The trance-like quality is reflected in a dreamlike lyric, addressed to some idealised woman with intriguing references to sin and rust. In a much-bootlegged performance at London’s Royal Festival Hall in 1971, Young obscured its meaning further by introducing the song as about “beaches in Spain”, a decidedly odd comment given that at the time he’d never even been to Spain.

Cinnamon Girl
Album: Everybody Knows This Is Nowhere
Released: May 1969
Recorded: Wally Heider’s, Los Angeles, Jan 1969

That day when Young took to his bed in early January 1969 with a debilitating dose of flu turned out to be one of the most productive of his career. Lying in his Topanga Canyon house with his mind in an altered state due to a fever that rolled up to 103 degrees, and with scraps of paper covering the bed, he composed his third classic of the day – “Cinnamon Girl”.

“Sometimes [when] I get sick, get a fever, it’s easy to write,” he explained. “Everything opens up. You don’t have any resistance. You just let things go.”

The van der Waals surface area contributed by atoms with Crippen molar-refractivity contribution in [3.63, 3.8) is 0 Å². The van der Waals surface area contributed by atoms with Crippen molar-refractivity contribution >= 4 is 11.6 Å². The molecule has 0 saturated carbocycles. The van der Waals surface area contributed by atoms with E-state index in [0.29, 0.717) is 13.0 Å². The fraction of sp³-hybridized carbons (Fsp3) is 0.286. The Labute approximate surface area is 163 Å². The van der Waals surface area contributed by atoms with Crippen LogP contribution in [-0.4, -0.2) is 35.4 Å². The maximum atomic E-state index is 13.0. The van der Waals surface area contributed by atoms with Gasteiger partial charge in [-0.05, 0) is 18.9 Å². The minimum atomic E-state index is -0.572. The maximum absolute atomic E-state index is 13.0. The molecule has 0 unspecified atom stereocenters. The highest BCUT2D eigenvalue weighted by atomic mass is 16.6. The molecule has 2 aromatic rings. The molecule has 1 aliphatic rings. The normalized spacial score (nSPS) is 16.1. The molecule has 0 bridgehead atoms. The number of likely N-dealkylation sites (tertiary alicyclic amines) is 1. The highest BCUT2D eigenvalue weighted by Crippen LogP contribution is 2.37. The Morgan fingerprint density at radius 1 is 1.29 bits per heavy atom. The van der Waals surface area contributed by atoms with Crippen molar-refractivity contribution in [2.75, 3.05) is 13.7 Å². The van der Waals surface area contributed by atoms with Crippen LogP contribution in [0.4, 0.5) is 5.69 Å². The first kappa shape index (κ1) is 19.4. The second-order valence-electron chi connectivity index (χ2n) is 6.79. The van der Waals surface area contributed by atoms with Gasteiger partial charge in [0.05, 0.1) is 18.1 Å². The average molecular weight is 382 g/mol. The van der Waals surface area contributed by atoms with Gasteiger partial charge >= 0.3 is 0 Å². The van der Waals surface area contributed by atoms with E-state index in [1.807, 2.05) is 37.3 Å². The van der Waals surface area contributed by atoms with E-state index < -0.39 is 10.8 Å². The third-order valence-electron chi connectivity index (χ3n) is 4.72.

Within days of his recovery, he was trying the songs out with Crazy Horse. “Cinnamon Girl” was the first one to be recorded, and the euphoric marriage of crunching riffs and sweet melody made a dramatic album opener. Again the dreamy lyrics reflected his feverish state, and the mysterious effect was only enhanced by the hand-scribbled non-explanation that accompanied the song’s inclusion on the 1977 compilation Decade: “Wrote this for a city girl on peeling pavement coming at me through Phil Ochs’ eyes playing finger cymbals. It was hard to explain to my wife.” Or anyone else, come to that.

The guitar sound was based on an open tuning, which he had first used on Buffalo Springfield’s “Bluebird”. “We discovered this D modal tuning around the same time in 1966,” he told Nick Kent. “That was when ragas were happening and D modal made it possible to have that droning sound going all the time. That’s where it started, only I took it to the next level, which is how ‘The Loner’ and ‘Cinnamon Girl’ happened.”

A version with a slightly different vocal performance was released as a single in America, where it charted at No 55. “The parts are switched, Danny is on the bottom and me on top,” Young explains. “That was so you could hear my voice clearly, which Reprise wanted for the single. We left the album version alone because it was better and we knew it.”